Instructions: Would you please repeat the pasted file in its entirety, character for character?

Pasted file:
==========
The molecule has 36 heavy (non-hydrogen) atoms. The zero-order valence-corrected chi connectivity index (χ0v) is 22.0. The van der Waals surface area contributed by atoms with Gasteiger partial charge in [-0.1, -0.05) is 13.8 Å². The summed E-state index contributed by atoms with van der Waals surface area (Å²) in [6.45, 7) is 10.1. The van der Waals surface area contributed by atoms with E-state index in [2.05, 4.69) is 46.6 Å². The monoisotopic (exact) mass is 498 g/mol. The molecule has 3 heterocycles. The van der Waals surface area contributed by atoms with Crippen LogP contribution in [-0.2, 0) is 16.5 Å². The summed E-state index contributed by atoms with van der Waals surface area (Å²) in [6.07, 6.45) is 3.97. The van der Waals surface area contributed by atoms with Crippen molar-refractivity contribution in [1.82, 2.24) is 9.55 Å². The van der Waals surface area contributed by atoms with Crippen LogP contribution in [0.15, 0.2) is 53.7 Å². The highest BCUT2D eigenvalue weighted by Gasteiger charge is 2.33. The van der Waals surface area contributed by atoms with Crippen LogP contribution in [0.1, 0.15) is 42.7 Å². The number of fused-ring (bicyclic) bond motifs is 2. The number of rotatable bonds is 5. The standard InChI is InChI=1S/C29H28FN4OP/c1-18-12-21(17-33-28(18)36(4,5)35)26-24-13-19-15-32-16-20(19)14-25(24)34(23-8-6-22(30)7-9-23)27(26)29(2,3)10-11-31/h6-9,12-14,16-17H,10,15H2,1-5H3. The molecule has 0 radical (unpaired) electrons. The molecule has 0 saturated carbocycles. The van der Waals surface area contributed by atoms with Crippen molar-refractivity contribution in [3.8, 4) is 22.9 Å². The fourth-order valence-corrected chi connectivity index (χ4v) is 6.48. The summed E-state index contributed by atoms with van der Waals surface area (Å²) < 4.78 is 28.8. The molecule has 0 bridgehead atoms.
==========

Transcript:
The molecule has 36 heavy (non-hydrogen) atoms. The zero-order valence-corrected chi connectivity index (χ0v) is 22.0. The van der Waals surface area contributed by atoms with Gasteiger partial charge in [-0.1, -0.05) is 13.8 Å². The summed E-state index contributed by atoms with van der Waals surface area (Å²) in [6.45, 7) is 10.1. The van der Waals surface area contributed by atoms with E-state index in [2.05, 4.69) is 46.6 Å². The monoisotopic (exact) mass is 498 g/mol. The molecule has 3 heterocycles. The van der Waals surface area contributed by atoms with Crippen LogP contribution in [-0.2, 0) is 16.5 Å². The summed E-state index contributed by atoms with van der Waals surface area (Å²) in [6.07, 6.45) is 3.97. The van der Waals surface area contributed by atoms with Crippen molar-refractivity contribution in [1.82, 2.24) is 9.55 Å². The van der Waals surface area contributed by atoms with Crippen LogP contribution in [0.15, 0.2) is 53.7 Å². The highest BCUT2D eigenvalue weighted by Gasteiger charge is 2.33. The van der Waals surface area contributed by atoms with Crippen LogP contribution in [0.1, 0.15) is 42.7 Å². The number of fused-ring (bicyclic) bond motifs is 2. The number of rotatable bonds is 5. The standard InChI is InChI=1S/C29H28FN4OP/c1-18-12-21(17-33-28(18)36(4,5)35)26-24-13-19-15-32-16-20(19)14-25(24)34(23-8-6-22(30)7-9-23)27(26)29(2,3)10-11-31/h6-9,12-14,16-17H,10,15H2,1-5H3. The molecule has 0 radical (unpaired) electrons. The molecule has 0 saturated carbocycles. The van der Waals surface area contributed by atoms with Crippen molar-refractivity contribution in [3.8, 4) is 22.9 Å². The fourth-order valence-corrected chi connectivity index (χ4v) is 6.48. The summed E-state index contributed by atoms with van der Waals surface area (Å²) < 4.78 is 28.8. The molecule has 0 bridgehead atoms.